There is no evidence to suggest that older people are particularly averse to using new technologies, [58] if these are appropriately designed and introduced. Internet technology is a tool that meets the specific functional goals of providing a medium of communication and is a source for providing information. However as with any other technology, in order for the Internet to be used successfully and thus realize its instrumental goals, the user must have the necessary knowledge as to how the technology can be utilized, have the ability to cope with the technological demands, and actually use the technology to meet specific functional needs. [59]

The attitudes towards internet access are complex and varied. Users of the internet can be segmented into "absorbers","self-starters" and "non-users" classified as "rejecters" and "disengaged". [60] However, not all non-users are voluntary "rejecters" as originally hypothesised, instead the majority of non-users, as the research finding of OfCom suggests, intend to become involved given the right set of circumstances. [61] While the internet is optimistically viewed by many as a potential for technologically skilled people to overcome the "digital divide", there are still a number of factors such as education and socio-economic status that impact on many older peoples ability to go online. [62] Furthermore, research suggests that older people can experience more computer anxiety, [63] and be more negative about the amount of effort required to learn to use computers, often fuelled by the assumption that they have no use for them. [64] There is also a cultural and experiential gap between development of the content and usefulness of that content for older people. Hence, the challenge we face is to ensure that older people who want to use the internet are able to do so, and that those who are unsure about going "online" are shown the benefits which are relevant in the personal and social aspects of their lives.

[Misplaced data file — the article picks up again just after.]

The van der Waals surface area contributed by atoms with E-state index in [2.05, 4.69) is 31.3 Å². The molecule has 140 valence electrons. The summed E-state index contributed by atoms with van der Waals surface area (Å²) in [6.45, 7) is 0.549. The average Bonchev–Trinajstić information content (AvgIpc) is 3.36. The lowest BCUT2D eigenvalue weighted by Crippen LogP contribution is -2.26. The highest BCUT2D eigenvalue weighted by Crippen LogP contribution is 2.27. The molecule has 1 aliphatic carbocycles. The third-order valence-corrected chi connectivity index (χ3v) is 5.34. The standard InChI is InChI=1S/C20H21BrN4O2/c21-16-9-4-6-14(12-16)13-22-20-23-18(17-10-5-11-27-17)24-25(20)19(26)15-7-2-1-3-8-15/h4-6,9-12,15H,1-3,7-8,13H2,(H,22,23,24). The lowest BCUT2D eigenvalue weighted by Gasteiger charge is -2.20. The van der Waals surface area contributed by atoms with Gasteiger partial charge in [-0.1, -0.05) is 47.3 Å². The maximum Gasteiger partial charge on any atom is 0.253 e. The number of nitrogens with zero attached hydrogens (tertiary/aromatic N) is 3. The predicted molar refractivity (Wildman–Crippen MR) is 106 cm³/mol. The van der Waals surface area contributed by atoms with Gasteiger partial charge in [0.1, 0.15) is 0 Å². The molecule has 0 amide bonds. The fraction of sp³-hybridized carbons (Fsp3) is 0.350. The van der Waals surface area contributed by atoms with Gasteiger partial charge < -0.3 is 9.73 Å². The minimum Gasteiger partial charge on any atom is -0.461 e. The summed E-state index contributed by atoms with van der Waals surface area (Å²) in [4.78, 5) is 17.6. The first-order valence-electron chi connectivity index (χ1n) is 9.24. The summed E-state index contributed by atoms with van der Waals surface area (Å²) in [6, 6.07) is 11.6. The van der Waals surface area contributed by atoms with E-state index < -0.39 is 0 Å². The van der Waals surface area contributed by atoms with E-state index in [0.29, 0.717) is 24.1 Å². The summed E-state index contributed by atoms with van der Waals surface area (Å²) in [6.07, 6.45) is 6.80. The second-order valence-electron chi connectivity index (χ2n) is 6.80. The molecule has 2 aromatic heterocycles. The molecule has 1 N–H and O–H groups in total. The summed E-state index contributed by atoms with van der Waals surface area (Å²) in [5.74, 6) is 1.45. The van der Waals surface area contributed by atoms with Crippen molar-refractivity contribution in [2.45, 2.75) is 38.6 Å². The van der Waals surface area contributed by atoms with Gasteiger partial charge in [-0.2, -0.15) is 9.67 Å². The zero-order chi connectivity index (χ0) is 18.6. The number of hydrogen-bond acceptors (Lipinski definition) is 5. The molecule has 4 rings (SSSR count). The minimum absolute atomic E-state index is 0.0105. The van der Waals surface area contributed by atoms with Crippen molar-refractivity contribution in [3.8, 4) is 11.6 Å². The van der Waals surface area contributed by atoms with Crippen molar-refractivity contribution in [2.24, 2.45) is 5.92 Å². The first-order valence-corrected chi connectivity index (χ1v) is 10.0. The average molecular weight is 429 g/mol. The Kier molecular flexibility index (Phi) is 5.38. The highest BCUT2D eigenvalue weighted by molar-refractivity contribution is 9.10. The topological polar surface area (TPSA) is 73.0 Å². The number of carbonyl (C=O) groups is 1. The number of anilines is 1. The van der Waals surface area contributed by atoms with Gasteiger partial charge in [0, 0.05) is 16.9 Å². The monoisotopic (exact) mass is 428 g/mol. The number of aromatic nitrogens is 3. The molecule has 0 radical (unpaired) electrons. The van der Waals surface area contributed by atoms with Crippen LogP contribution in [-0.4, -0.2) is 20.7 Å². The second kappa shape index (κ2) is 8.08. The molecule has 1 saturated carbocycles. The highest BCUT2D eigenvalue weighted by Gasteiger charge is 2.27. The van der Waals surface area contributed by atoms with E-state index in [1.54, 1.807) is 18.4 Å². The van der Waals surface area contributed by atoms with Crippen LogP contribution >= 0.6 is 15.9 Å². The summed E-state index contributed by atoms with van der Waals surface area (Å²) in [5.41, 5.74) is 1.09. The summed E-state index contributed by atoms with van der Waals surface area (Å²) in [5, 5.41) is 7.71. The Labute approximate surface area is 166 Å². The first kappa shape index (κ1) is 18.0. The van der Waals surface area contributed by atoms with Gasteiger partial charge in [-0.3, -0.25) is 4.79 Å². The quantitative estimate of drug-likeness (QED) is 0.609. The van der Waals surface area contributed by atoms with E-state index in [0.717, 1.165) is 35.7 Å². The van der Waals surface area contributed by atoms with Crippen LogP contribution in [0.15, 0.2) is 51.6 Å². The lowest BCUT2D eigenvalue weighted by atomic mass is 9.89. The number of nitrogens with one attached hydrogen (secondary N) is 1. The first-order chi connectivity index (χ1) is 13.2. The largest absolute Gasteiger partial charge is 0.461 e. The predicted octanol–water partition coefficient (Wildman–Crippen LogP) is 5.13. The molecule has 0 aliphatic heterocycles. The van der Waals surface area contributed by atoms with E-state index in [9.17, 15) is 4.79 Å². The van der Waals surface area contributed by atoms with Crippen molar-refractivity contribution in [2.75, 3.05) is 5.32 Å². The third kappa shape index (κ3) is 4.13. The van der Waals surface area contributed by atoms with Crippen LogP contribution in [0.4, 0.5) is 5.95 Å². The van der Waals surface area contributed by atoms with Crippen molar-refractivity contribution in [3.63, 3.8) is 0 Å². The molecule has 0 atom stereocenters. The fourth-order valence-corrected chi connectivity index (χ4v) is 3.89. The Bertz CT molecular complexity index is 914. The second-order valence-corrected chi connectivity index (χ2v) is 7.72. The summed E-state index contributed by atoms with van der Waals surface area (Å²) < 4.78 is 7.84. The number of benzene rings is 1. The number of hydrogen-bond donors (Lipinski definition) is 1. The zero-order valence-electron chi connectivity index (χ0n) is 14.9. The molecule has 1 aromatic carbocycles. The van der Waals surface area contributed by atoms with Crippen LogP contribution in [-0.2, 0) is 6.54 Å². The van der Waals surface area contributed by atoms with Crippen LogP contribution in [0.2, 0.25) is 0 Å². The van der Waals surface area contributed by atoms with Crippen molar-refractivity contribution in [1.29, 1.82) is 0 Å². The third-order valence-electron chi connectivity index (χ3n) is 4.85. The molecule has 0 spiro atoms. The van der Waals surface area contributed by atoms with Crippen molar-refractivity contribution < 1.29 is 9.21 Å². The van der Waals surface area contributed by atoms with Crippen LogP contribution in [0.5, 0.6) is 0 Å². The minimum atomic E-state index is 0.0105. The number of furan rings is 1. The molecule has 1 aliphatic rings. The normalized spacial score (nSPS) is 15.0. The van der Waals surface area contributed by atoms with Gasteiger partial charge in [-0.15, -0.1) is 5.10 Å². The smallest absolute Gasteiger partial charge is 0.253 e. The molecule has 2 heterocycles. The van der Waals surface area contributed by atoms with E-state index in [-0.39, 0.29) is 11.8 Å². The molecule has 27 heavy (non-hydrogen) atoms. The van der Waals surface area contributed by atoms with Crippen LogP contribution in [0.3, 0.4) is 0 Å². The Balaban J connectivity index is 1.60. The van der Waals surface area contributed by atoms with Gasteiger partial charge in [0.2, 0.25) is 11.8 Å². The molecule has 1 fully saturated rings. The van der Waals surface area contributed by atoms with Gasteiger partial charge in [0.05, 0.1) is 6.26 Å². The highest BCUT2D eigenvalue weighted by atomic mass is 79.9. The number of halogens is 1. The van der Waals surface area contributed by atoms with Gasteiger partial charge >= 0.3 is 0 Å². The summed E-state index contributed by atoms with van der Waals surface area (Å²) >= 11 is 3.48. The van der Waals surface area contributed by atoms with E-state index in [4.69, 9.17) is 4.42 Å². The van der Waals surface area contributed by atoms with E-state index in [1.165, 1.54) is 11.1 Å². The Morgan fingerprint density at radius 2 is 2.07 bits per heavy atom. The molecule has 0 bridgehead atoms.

The motivation of an older person to adopt internet technology can be discussed in terms of three theoretical dimensions: instrumental/expressive; passive/active; and task oriented/ pleasure-oriented. Available evidence from different research studies [65] report that the online activities of older people are no different from other age groups. They use the internet for communication and information searches as well as using online services. [66] In this regard, Weinschenk argued against stereotyping older people as non-computer, non-internet users. [67] Chong and Theng [68] also reported in a study of web-based information needs of senior citizens in Singapore that there was considerable interest by older people wanting to learn about and use this new technology but the study also identified the mismatch between the information available from the internet and the information requirements of the older users. Dinet et al. also investigated the impact of a specific cognitive ability, i.e., metamemory [69] abilities, on the information search activities performed by older end-users. Their findings have shown that the internet has emerged as a major information resource for older people. [70] Morris et al in their UK based study, found that their information searches were often related to hobbies and interests (68%), travel and holidays (50%) and health or medical matters (28%). [71]